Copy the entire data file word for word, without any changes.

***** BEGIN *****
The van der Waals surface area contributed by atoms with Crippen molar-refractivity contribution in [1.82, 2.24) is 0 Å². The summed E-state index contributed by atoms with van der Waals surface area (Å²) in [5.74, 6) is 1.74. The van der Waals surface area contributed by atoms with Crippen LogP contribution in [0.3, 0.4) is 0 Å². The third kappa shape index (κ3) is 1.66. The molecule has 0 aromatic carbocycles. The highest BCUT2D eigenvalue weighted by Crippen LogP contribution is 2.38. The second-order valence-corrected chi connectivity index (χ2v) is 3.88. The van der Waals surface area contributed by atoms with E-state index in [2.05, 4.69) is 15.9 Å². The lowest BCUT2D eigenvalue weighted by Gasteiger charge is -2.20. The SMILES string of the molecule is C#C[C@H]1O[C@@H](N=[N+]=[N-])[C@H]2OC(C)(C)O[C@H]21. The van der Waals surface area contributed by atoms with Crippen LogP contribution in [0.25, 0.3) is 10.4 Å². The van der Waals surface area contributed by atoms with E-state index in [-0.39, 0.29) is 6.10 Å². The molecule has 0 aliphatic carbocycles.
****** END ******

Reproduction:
The van der Waals surface area contributed by atoms with Crippen molar-refractivity contribution in [1.82, 2.24) is 0 Å². The summed E-state index contributed by atoms with van der Waals surface area (Å²) in [5.74, 6) is 1.74. The van der Waals surface area contributed by atoms with Crippen LogP contribution in [0.3, 0.4) is 0 Å². The third kappa shape index (κ3) is 1.66. The molecule has 0 aromatic carbocycles. The highest BCUT2D eigenvalue weighted by Crippen LogP contribution is 2.38. The second-order valence-corrected chi connectivity index (χ2v) is 3.88. The van der Waals surface area contributed by atoms with E-state index in [2.05, 4.69) is 15.9 Å². The lowest BCUT2D eigenvalue weighted by Gasteiger charge is -2.20. The SMILES string of the molecule is C#C[C@H]1O[C@@H](N=[N+]=[N-])[C@H]2OC(C)(C)O[C@H]21. The van der Waals surface area contributed by atoms with Crippen LogP contribution in [0.25, 0.3) is 10.4 Å². The van der Waals surface area contributed by atoms with E-state index in [-0.39, 0.29) is 6.10 Å². The molecule has 0 aliphatic carbocycles.